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tomt1990

Advice on a first Parrot

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Hello again everyone!

 

As some of you have read in the thread I posted in the introductions section, I am beginning to research/plan owning my first parrot. In the near future, I will be moving into my own house for the first time (I am 22). I will be living alone and can think of nothing nicer than having a Parrot as company (and, entertainment of course :P). Realistically, it won't be anytime soon I will actually be looking to buy a parrot, but when the time does come, I want to be 100% sure what I want to get and that I can will be able to look after it properly.

 

So, my first question is, what type of parrot should I be looking at?

I am fairly positive, through previous research, that a smaller parrot will be best for me (I have been reading alot on Senegals? conures?). I work a full time job 5 days a week, so will be out of the house most of the day (a usual working day I would be out of the house from 8:00am until about 5:30pm.) So a Parrot that isn't going to get too stressed by being left alone for this amount of time. Ideally I would want a Parrot that isn't going to be so loud that neighbours get annoyed by it. Most importantly though, is that the bird is likely going to be friendly and enjoy alot of interaction with me. I understand that each Parrot has its own personality, but are there types of Parrot that tend to be friendlier and "cuddlier" that others?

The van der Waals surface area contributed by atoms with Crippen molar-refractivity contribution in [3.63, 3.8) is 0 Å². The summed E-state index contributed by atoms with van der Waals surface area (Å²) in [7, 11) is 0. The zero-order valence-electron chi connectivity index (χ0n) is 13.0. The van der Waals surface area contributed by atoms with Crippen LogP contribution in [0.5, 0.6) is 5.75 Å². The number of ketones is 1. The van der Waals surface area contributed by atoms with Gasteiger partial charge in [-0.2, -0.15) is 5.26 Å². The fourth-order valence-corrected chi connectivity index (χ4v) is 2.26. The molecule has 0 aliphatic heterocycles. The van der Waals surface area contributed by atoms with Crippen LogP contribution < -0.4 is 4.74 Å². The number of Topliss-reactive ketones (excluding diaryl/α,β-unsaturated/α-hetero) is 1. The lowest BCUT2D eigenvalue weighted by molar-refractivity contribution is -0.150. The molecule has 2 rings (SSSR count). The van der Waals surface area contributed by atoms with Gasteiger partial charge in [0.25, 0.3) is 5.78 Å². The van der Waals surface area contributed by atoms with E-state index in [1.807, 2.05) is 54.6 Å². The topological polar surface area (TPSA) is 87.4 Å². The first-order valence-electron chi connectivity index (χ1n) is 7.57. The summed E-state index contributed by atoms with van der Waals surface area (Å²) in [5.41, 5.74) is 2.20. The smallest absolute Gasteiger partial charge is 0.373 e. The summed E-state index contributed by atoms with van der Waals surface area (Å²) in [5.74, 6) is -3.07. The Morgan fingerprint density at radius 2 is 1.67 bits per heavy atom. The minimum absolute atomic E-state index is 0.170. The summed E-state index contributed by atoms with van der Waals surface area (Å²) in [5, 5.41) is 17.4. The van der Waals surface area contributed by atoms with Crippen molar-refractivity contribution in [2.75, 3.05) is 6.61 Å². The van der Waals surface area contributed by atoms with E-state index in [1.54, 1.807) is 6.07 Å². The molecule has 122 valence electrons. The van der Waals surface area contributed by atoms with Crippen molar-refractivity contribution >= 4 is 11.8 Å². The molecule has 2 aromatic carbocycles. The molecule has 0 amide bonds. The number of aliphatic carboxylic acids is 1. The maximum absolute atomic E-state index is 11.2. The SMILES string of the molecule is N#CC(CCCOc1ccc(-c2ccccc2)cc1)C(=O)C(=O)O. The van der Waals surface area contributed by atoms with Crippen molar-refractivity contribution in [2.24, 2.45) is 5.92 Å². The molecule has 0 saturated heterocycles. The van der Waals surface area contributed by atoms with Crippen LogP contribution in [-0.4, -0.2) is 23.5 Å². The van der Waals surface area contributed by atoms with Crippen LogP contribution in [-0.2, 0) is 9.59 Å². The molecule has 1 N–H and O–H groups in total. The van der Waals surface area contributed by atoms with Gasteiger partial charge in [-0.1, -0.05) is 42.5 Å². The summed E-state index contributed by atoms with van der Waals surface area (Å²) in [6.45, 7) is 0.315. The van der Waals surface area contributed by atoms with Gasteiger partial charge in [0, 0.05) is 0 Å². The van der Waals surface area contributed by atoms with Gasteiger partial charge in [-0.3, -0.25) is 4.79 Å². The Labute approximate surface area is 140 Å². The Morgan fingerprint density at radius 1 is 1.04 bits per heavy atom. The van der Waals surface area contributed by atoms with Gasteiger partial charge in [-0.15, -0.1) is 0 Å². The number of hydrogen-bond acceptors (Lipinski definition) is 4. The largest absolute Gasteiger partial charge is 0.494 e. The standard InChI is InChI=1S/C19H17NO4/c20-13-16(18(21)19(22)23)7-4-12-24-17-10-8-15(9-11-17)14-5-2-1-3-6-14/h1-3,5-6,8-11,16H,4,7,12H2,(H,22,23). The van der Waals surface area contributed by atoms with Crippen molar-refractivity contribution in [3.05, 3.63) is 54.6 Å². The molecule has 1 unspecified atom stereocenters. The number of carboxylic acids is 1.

So, based on this, is there a type of Parrot that you would say would suit me the best?

 

also,

 

Strangely enough, I have never interacted with a parrot of any kind. I have seen a few of the larger parrots before in a garden center pet shop, but I have never seen, to my knowledge, one of the smaller types of parrot that I would be looking at getting. Where, if anywhere, would I go to see all different types of Parrot in real life? considering that I live in Milton Keynes?

 

I'm sorry to ramble on but thank you in advance for any help and advice you can give me  :D

 

(oh, and sorry if I have posted in the wrong section..... it seemed the best place for this to be asked!)

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Guest anz3001

Welcome to the forum.

 

Firstly, and its only my own personal opinion, but I would be looking at two parrots. I work similar hours to you and initially only had one parrot (a harlequin macaw) and it became apparent very quickly, once youve seen how much they relish companionship, that it wasnt fair for the bird to be left alone.  It never got to a point where it started causing problems but it was clear it wasnt right.